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jc4birdie

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  1. Sounds like Monte and the Knightsbridge guys are on the same page. For now, I'm gonna look at it as having 2 effective techniques, and base which to use on the situation. The Pernice/Utley way seems spinnier for short bunker shots; the regular swing w/ the ball fwd and hitting 3 inches behind seems better for lower shots that need to roll out a bit.
  2. Lagshot was a total bust. Interesting, but just didn't work for me. Wasn't this year, but the only aids I've found effective have been Swing Shirt, Rukket Redhead (it's an Orange Whip for $39), and alignment sticks. Of the 3, alignment sticks are the most versatile and help you fix real issues best.... workstations, alignment (duh), aim, training eyeline, swingpath, etc. Oddly, I will comment on something else I've used to some success....that most people here found to be junk-ish. I got the free trial of Supersonic X-10 and it DID increase my swingspeed, and it was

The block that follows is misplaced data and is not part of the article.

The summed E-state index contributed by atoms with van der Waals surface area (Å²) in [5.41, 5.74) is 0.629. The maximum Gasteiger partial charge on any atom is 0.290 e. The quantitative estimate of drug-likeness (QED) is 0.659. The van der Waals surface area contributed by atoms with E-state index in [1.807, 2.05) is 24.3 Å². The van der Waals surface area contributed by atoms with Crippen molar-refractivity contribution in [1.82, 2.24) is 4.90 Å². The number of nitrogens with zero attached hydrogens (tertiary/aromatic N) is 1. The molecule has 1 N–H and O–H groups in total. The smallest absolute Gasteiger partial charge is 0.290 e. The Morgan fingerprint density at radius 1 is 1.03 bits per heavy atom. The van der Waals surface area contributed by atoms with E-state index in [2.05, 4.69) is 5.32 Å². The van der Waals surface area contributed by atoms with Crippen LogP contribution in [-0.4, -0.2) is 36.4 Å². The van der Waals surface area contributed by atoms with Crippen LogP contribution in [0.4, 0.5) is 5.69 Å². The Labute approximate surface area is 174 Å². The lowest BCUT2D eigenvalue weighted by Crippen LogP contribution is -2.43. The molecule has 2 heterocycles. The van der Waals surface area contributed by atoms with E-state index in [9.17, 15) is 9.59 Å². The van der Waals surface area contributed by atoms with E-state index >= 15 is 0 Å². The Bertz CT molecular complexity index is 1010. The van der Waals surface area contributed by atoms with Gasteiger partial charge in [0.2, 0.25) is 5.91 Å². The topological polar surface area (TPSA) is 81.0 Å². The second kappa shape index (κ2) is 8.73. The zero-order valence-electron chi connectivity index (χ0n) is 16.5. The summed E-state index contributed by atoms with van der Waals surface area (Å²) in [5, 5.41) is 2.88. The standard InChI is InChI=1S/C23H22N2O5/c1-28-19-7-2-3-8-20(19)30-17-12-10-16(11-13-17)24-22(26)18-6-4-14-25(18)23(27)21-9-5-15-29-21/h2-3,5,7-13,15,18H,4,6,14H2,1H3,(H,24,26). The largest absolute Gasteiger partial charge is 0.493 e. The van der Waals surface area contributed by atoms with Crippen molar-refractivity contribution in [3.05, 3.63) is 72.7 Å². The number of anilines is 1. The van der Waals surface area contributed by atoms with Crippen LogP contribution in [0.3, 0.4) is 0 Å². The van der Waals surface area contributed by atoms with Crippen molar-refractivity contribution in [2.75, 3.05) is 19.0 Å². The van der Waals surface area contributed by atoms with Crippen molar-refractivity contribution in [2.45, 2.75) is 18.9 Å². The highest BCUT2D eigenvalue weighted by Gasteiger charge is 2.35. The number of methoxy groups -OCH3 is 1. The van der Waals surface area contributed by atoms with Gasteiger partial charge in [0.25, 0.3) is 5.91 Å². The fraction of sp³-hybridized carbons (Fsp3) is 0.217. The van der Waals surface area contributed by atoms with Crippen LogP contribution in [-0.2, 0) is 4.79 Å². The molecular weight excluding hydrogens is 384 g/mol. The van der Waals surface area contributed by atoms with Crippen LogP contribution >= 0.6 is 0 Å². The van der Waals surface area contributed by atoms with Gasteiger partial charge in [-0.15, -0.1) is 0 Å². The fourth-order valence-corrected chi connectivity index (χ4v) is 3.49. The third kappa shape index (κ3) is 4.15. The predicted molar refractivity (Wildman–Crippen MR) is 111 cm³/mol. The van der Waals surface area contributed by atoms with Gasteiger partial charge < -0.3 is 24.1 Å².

3. I've never played it the same, but today, during my short game practice at lunch, on the advice of the Knightsbridge Golf guys, I tried it w/ the minor setup tweaks (slight open stance and slight open clubface) they suggest. Not sold completely, but it certainly has potential, considering it was the first time I'd given it a go. I've been a Tom Pernice/Stan Utley bunker guy (extreme left wrist cup, vertical shaft at top, throw the right wrist into the sand), but using the same fundamentals as the full swing really simplifies it. Bladed a few, but for the most part, really effec
  4. The frequency vs. amount question is a good one. I think more brief practice sessions are better than fewer epically long sessions. Just less wear and tear on the joints and body in general.
  5. Got the book "Finishing School" several months back, found it to be very helpful, and then followed up w/ "Golf's Golden Rule", another book of the Knightsbridge duo. I gotta say, I've read alot of golf instruction material, found some more helpful than others, but these guys have a way of communicating information (much of which I've probably read/absorbed before, but couldn't translate it into useable results) and HOW to put it into play in a way heretofore unseen in my golfing days. It's really been transformational. Now, I've put in the work for sure, but this has been EFFICIENTLY prod